Imagine going from Melbourne to New York and still being in the same country. This is almost the same distance between Paris and Nouméa, the capital of New Caledonia.
New Caledonia is an archipelago off the coast of Queensland and a three-and-a-half-hour flight from Melbourne. It was annexed by France from Britain in 1853.
On October 4, the islands will go to the polls to decide whether they become an independent country or to stay with France. This is the second referendum held within two years. In 2018, independence was rejected with a 56.7 percent majority voting to remain with France. This was met with “immense pride” by French President Emmanuel Macron.
“The majority of Caledonians have chosen France: it’s a sign of confidence in the French republic, in its future and its values,” Macron said.
While the results in 2018 were closer than expected, the second referendum might bring a surprising outcome as no opinion polls have been made public in the past six months. Many political parties in France have called on the 180,000 voters to stay with France.
Denise Fisher, researcher at the Australian National University and former Australian Consul-General in Nouméa, says that New Caledonia is an important part of France in the Pacific.
“France’s sovereign presence in the region underpins its claims to global leadership and influence in the UN, where it is one of only five permanent members of the Security Council with veto powers, the EU, NATO, and as a western ally,” Fisher told upstart.
“[New Caledonia also] holds at least a quarter of the world’s nickel reserves and is the site of France’s largest mining plants.”
Yvan Avril, journalist and television anchor in Nouméa, says that people in New Caledonia value the support given by France, especially in education and healthcare.
“I think everybody here appreciates France,” Avril told upstart.
“People [asking for] independence think France will continue to help them for study [and] healthcare even if they get independence.”
He says this appreciation was seen in the response to COVID-19 in which New Caledonia only saw 27 cases.
“COVID was very well managed by authorities,” he said. “We are totally COVID free today.”
But the referendum in 2018 exemplified the divide between the two major groups on the islands. New Caledonia is mostly made up of the indigenous Kanak people, who make up around 39 percent of the population, and the Europeans, who amount to around 27 percent.
The Kanak-majority areas voted for independence while the south, with a European-majority, voted in favour to remain. This tension over independence has been growing for many years.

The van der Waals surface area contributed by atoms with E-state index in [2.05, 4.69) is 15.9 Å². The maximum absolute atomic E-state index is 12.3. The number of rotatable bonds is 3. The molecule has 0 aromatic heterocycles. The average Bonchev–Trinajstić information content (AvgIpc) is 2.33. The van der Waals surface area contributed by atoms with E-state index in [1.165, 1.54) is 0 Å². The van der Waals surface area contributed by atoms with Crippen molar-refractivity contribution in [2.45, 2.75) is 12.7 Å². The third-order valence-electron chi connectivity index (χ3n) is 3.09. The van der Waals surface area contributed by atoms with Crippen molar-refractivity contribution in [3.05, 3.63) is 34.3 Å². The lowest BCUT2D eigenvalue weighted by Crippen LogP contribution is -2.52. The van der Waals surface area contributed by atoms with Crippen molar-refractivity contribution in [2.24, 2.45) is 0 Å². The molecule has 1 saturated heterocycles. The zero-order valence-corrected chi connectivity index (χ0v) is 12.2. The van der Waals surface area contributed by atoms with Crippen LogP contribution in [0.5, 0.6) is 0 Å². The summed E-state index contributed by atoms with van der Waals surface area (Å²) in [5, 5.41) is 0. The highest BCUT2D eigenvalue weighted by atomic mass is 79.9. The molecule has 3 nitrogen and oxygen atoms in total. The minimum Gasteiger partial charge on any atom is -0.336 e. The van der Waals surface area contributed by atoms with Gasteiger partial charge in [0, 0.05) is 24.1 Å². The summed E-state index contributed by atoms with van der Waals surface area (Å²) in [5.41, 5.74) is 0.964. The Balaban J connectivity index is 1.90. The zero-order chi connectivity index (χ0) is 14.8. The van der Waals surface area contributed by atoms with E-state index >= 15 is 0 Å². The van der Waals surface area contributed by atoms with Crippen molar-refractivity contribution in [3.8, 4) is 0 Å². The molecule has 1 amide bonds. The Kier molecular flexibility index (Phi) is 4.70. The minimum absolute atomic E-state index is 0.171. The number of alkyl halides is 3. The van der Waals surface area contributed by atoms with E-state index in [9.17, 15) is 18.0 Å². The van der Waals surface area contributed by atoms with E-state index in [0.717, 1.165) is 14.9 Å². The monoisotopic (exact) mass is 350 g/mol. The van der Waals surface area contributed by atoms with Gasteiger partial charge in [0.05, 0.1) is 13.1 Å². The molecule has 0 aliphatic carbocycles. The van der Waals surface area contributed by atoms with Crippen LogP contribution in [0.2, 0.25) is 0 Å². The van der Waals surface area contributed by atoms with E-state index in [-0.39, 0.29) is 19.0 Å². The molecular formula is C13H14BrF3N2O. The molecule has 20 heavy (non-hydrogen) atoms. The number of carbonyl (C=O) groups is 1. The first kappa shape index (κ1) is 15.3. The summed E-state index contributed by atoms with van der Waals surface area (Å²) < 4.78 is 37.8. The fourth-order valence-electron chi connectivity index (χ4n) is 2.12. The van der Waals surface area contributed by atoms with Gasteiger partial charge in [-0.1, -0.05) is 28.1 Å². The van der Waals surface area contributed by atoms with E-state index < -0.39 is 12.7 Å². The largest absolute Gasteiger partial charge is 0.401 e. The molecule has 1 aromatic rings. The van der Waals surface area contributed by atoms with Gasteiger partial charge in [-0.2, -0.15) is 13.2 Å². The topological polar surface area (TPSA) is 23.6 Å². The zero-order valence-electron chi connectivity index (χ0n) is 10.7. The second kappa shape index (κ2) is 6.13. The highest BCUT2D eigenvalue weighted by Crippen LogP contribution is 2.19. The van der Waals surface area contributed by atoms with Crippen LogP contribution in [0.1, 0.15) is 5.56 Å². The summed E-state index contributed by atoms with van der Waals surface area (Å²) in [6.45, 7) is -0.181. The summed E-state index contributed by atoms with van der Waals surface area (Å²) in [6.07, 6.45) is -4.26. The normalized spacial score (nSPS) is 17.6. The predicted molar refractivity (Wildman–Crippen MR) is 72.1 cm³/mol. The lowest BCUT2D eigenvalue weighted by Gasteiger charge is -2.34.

An agreement in October 1988 saw an end to years of violence between Kanak separatists and anti-independence groups.
Peace between the two sides was made after pro-independence militants killed four paramilitary police officers and held many more hostage in a cave a few months earlier. Two members of the French military and 19 of the Kanak hostage-takers were also killed during the rescue of the hostages.
The deal paved a way for an independence referendum a decade later but was postponed due to fears that New Caledonia would fall back into violence. A new deal was signed in 1998, named the Nouméa Accord, which gave New Caledonia more autonomy and a referendum on their independence, which was to be held before the end of 2018.
The accord also gives New Caledonia the opportunity to vote up to three times, in 2018, 2020 and 2022, if independence is not achieved in the first two referendums. As New Caledonia’s largest neighbour, Fisher says that Australia will stay neutral and respect the will of the people.
“Australia supports the full implementation of self-determination processes agreed under that Accord, including the ongoing referendum process,” she said.
Yvan Avril, while living and working in New Caledonia, will not be able to have a say in the vote as the electoral roll will be restricted compared to normal French elections.
“You need to live here for [a long] time if you want to vote,” he said. “In my case, I’m not allowed to vote.”
He thinks the vote will swing towards a vote against independence.
“During [the] first referendum many loyalists stayed home because they thought [it] was already over,” Avril said.
“I think people need to feel secure because of COVID. I think New Caledonia is now in front of a big economic crisis.”
Meanwhile, Denise Fisher says that the numbers are also on the “no” side.
“For the independence side to win, they would need to be sure of a turnout at least as strong as in 2018, which at 81 percent was high compared to other local elections in recent decades, and to encourage as many as possible of the 33,000 people who abstained then to come out and vote for them,” Fisher said.
“There will also be 6,000 new voters, those coming of voting age since 2018, eligible to vote this time.”
Whether a “oui” or a “non” result is to come out of the vote on October 4 or in 2022, Fisher believes that governance in New Caledonia will change.
“Either New Caledonia will become independent or it will re-define its governance in the future with France,” she said.
Article: Hilman Hambali is a third-year Bachelor of Media and Communications (Sports Journalism) student at La Trobe University. You can follow him on Twitter @hilmanhambali.
Photo: © Asami Endo / NCTPS. Photo supplied by Nouvelle-Calédonie Tourisme Point Sud.